Philadelphia Energy Solutions (PES) is a private oil and gas manufacturer that owns the largest oil unloading and refining facility on the East Coast of the United States. Labelled by the Environmental Protection Agency as a high priority violator since April 2012, the PES has long been criticized by environmentalist groups for releasing air and water pollutants and failing to comply with the Clean Air Act.
The animal rights movement of the 1980’s moved into the mainstream media as it was joined by professionals and academics. The new public attention increased demand from concerned consumers for products developed without animal testing, and companies began more widely using alternatives such as in vitro cell cultures and computer catalogs of known substances.
On 8 August 2007, Columbia Riverkeeper, a group dedicated to the environmental restoration of the Columbia River, launched a protest against the proposed plant. Two hundred protesters picketed on the beach at the proposed site and sailed into the river in kayaks holding signs and banners.
Earth Quaker Action Team Campaigns Against PNC Bank for Financing Mountaintop Removal Coal Mining 2010-2015
The Earth Quaker Action Team’s first campaign, BLAM! (Bank Like Appalachia Matters!) began on 18 February 2010. Ingrid Lakey, Board Member of EQAT, sent a letter to PNC Vice President Jean Caulfield, which described the health and environmental dangers of mountaintop mining and requested a meeting. Shortly after Lakey wrote her letter, three EQAT members met with J. William Mills (the president of the Philadelphia Regional PNC banks) and relayed their expectations of PNC Bank to him. Less than a week later, PNC Bank sponsored a flower show on 9 March 2010.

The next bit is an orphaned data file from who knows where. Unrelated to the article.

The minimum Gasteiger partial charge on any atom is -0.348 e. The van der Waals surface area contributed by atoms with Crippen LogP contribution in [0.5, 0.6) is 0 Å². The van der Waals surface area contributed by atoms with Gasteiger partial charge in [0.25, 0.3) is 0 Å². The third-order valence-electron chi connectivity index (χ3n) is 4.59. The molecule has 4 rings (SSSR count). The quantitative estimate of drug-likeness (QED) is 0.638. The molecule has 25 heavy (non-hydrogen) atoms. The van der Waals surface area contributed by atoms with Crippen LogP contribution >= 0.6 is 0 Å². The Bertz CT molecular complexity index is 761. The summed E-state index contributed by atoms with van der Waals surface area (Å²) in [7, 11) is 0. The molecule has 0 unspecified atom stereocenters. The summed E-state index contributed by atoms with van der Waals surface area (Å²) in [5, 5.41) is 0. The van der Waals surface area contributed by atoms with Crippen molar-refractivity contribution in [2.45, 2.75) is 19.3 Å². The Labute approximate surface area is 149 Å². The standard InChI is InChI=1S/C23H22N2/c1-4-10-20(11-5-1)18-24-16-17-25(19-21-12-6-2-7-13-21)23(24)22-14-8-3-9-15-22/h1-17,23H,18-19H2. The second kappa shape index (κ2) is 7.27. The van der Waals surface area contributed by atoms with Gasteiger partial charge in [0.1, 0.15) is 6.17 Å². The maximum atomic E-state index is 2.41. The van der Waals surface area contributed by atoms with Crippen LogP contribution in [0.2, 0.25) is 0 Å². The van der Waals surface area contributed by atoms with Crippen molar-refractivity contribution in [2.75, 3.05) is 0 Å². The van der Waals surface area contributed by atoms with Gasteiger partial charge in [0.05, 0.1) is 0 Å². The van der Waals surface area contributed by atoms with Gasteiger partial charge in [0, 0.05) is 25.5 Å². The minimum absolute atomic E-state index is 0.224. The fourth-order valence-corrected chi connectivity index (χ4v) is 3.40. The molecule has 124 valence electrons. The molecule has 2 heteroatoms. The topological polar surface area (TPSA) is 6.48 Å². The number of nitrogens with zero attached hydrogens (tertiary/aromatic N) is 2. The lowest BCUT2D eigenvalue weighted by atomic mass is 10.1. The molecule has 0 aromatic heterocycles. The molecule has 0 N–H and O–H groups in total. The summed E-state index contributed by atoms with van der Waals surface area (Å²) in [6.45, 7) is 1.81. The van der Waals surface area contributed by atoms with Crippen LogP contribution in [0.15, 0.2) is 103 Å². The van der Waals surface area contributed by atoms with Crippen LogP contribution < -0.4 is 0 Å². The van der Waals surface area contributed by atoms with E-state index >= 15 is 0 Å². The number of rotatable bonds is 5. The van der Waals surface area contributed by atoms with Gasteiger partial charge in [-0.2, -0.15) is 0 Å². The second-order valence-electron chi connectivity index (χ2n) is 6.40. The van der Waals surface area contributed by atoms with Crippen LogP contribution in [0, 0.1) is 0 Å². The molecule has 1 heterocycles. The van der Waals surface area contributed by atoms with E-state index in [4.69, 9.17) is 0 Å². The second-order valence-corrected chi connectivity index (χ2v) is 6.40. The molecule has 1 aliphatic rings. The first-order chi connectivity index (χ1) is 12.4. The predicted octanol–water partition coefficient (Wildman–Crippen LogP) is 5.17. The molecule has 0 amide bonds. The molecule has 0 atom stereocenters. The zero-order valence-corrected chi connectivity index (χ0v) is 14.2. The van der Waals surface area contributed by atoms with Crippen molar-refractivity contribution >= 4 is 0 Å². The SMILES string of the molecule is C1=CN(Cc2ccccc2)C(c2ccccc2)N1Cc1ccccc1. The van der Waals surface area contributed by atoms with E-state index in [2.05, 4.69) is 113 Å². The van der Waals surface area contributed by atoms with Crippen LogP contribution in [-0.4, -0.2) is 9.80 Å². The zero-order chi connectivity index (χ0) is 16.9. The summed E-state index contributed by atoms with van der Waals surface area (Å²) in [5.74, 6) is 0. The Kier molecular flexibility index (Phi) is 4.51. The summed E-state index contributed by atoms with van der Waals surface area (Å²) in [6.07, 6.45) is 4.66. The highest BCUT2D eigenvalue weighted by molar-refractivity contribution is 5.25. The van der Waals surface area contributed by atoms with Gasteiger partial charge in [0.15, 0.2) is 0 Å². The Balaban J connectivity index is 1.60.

On 6 June 2013, developers Carlos Beruff and Larry Lieberman asked
Florida’s Manatee County Commission for environmental exceptions and
zoning changes to Long Bar Pointe, a 523-acre area of land along
Sarasota Bay. In 2012, Lieberman, the land’s owner, as well as the
president and founder of Sarasota’s Barrington Group, partnered with
Beruff of Medallion Homes to complete the development project. Beruff
and Lieberman aimed to build a 300-room hotel, two retail centers, a
convention center, 1,086 single-family homes, 1,587 low-rise multi